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SAR's are not Sec. 382 "options." (stock appreciation rights do not qualify as stock options)

One of the most worrisome rules dealing with the limitation on the use of losses under Sec. 382 is the option rule.

The option rule

Stated simply, the rule generally deems an option exercised if such treatment results in an ownership change. This deemed exercise results in the option holder being treated as a shareholder (i.e., as acquiring the stock subject to the option) for purposes of determining Sec. 382 ownership changes. The operation of this rule is generally unfavorable for a taxpayer in that it cannot prevent an ownership change; rather, the rule operates only if it causes an ownership change.

The definitional worry

While the rule itself is clear and understandable, what is not clear (and is therefore worrisome) is the all-embracing definitional reach of an "option" for purposes of the rule.

Neither Sec. 382 nor its regulations define the term "option." However, the regulations define "an interest that is similar to an option" to include warrants, rights, convertible debt instruments, convertible stocks, puts, contracts to acquire or sell stock, and "other similar interests." For purposes of the definition, most contingencies are disregarded. Thus, it is immaterial whether the option is in-(or out-of)-the-money, is subject to a number of conditions precedent or is not exercisable for 30 days (or months or years).

Because of the inherently broad reach of this definition, the tax practitioner must constantly be on the alert for situations that involve the question of whether and when an option or "other similar interest" has been created. The test simply is not a bright line one and its application by the IRS is not always readily predictable. For example, the Service has ruled that an option was created when the board of directors of two corporations approved a sale (Letter Ruling 8847067) or agreed to merge (Letter Ruling 8903043); a loss corporation announced publicly that it would exchange stock for debt (Letter Ruling 8917007); a corporation entered into a standby agreement with an investor if stock was available after a conversion of a thrift association (Letter Ruling 9108032); a debtor entered into a tentative restructuring agreement evidenced by a term sheet (Letter Ruling 9111064); or a shareholder pledged stock as security for a loan (Letter Ruling 9148015).

SARS ate not options

or other similar interests

One issue that generated considerable concern in this area was the question of whether stock appreciation rights (SARs) rose to the level of an option. The concern was recently alleviated by the Service in a letter ruling, the facts of which follow. * The SARs were given to employees as incentives for their continued employment with the corporate issuer. * They entitled the holder to receive an amount equal to the difference between the closing price of a share of issuer's stock on the effective date of the employment agreement and the closing price of a share of issuer's stock on the earlier of the date of the employee termination or the date the employee's terminated the SAR. * They were not transferable. * They provided no rights to receive or vote any stock of the issuer.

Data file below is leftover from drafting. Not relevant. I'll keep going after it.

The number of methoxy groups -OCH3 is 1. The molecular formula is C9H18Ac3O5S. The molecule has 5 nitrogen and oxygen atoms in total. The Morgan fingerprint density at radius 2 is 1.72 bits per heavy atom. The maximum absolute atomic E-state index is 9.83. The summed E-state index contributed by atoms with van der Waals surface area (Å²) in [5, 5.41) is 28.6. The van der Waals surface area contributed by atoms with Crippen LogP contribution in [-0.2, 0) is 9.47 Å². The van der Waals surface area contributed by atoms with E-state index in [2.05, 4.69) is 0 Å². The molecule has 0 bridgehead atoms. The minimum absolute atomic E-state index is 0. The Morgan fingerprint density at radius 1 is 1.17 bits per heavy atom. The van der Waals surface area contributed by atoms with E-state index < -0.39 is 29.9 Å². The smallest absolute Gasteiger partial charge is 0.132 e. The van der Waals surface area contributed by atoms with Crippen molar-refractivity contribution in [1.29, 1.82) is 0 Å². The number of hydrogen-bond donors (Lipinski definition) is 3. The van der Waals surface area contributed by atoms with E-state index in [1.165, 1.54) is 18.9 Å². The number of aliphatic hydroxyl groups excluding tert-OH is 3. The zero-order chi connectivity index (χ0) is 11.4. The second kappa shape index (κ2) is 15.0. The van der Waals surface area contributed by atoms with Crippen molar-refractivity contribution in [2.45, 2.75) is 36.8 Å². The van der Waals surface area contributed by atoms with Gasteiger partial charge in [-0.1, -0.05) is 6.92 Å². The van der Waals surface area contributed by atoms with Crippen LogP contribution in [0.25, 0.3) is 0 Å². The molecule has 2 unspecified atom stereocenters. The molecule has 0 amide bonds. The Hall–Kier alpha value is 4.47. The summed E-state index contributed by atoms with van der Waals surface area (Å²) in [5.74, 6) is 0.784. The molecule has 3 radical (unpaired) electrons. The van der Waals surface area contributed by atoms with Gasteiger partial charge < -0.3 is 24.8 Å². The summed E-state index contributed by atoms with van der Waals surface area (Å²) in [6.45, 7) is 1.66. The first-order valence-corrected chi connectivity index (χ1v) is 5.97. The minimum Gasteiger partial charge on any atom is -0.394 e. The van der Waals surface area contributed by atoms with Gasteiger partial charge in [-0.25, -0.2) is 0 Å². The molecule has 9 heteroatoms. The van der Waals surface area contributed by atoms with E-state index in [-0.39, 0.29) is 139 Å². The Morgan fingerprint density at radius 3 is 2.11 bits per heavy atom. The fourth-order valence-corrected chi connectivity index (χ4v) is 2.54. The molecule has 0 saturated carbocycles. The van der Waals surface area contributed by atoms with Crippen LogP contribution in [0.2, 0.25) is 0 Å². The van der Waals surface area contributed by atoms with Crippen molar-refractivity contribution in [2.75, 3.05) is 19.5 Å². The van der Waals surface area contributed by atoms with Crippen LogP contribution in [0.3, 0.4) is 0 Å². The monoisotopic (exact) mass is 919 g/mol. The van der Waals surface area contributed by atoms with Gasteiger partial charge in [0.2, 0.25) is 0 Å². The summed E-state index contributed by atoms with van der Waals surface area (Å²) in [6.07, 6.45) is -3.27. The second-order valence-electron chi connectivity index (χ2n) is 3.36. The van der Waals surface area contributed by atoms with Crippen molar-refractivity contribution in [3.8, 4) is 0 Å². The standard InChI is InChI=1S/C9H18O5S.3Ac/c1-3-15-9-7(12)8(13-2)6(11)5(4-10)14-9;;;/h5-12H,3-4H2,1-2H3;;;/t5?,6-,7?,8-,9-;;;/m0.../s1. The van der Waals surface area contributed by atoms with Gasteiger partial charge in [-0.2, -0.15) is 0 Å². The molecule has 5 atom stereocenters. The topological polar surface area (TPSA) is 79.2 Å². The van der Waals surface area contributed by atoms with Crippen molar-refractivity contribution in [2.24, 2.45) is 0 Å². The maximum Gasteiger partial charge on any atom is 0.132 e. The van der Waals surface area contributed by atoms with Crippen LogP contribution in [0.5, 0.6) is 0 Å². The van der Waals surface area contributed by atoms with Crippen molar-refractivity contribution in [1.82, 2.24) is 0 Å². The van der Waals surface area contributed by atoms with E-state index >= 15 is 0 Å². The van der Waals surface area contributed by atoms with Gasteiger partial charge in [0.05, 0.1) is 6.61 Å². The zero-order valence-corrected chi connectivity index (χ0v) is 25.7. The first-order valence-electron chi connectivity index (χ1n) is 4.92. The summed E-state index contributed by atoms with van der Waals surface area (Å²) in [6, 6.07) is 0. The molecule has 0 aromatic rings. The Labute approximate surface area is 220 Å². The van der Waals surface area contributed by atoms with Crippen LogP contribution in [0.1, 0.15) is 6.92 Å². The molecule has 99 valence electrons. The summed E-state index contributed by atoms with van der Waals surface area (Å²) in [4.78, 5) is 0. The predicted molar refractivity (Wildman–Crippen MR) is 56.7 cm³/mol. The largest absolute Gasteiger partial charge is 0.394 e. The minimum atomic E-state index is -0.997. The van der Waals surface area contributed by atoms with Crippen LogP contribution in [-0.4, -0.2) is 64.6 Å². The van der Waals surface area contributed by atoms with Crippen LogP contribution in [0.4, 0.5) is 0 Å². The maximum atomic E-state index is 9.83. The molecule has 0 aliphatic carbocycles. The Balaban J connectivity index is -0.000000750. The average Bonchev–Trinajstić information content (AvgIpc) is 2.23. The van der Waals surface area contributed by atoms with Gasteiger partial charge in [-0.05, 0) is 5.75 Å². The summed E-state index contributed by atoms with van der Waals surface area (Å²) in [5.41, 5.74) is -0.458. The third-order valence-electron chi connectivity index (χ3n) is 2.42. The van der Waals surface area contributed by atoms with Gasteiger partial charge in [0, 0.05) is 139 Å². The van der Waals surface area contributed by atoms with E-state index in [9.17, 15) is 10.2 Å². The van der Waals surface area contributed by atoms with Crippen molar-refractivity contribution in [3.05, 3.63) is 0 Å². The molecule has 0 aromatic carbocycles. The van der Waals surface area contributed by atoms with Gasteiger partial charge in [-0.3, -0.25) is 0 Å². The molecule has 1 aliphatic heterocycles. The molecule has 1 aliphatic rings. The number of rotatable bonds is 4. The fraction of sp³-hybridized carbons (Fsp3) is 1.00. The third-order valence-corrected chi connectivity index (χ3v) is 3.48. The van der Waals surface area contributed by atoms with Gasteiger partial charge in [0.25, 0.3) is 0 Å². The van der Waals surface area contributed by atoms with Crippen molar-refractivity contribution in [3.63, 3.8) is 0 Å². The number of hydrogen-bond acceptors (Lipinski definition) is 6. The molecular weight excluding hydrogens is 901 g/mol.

On these facts, the Service ruled in Letter Ruling 9147031 that the SARs were not options "or other similar interests" for purposes of the ownership change rules of Sec. 382. The SARs described in the ruling appear to be typical ones; thus, the ruling is a generic one with broad application. Hopefully, it will be published as a revenue ruling.

Caveat

IRS Letter Ruling 9147031 is also important for the many questions it does not address. For example: What if the SARs are issued by a closely held loss corporation to its employees/shareholders? What if they are issued to nonemployees? What if they are deep-in-the-money? What if they are not compensatory in character? What if they contain a right to obtain stock in a corporation related to the issuer? What if they give the issuing corporation the right to "pay off" the SARs in cash or stock? What if the SAR holders had the right to elect a member of the board of directors?

Currently, the only risk-free solution to these and other definitional questions involving whether and when an option is created under Sec. 382 is to obtain a ruling from the Service. Not to do so may jeopardize the client's full use of its valuable losses.
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Article Details
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Author:Lombardo, Mario E.
Publication:The Tax Adviser
Date:Jun 1, 1992
Words:724
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